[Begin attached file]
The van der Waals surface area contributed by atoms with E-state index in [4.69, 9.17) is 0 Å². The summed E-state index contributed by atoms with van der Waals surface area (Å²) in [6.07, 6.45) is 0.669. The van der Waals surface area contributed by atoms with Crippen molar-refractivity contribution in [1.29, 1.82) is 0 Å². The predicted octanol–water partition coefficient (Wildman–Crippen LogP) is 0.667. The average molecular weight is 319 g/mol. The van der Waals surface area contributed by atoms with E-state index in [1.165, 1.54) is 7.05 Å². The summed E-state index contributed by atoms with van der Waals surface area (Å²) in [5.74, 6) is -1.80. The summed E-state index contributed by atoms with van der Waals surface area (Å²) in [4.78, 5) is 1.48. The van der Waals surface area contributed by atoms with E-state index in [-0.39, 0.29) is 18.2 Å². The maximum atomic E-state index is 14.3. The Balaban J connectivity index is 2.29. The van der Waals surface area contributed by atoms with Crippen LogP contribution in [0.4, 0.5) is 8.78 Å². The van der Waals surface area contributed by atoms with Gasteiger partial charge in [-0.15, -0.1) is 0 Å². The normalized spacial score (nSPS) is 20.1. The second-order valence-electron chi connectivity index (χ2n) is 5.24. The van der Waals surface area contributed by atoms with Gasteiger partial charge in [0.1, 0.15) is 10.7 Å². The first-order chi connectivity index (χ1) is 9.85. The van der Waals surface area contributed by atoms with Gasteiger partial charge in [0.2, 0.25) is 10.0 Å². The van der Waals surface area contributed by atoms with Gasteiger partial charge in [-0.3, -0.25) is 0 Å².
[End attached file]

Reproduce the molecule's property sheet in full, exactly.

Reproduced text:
The van der Waals surface area contributed by atoms with E-state index in [4.69, 9.17) is 0 Å². The summed E-state index contributed by atoms with van der Waals surface area (Å²) in [6.07, 6.45) is 0.669. The van der Waals surface area contributed by atoms with Crippen molar-refractivity contribution in [1.29, 1.82) is 0 Å². The predicted octanol–water partition coefficient (Wildman–Crippen LogP) is 0.667. The average molecular weight is 319 g/mol. The van der Waals surface area contributed by atoms with E-state index in [1.165, 1.54) is 7.05 Å². The summed E-state index contributed by atoms with van der Waals surface area (Å²) in [5.74, 6) is -1.80. The summed E-state index contributed by atoms with van der Waals surface area (Å²) in [4.78, 5) is 1.48. The van der Waals surface area contributed by atoms with E-state index in [-0.39, 0.29) is 18.2 Å². The maximum atomic E-state index is 14.3. The Balaban J connectivity index is 2.29. The van der Waals surface area contributed by atoms with Crippen LogP contribution in [0.4, 0.5) is 8.78 Å². The van der Waals surface area contributed by atoms with Gasteiger partial charge in [-0.15, -0.1) is 0 Å². The normalized spacial score (nSPS) is 20.1. The second-order valence-electron chi connectivity index (χ2n) is 5.24. The van der Waals surface area contributed by atoms with Gasteiger partial charge in [0.1, 0.15) is 10.7 Å². The first-order chi connectivity index (χ1) is 9.85. The van der Waals surface area contributed by atoms with Gasteiger partial charge in [0.2, 0.25) is 10.0 Å². The van der Waals surface area contributed by atoms with Gasteiger partial charge in [-0.3, -0.25) is 0 Å².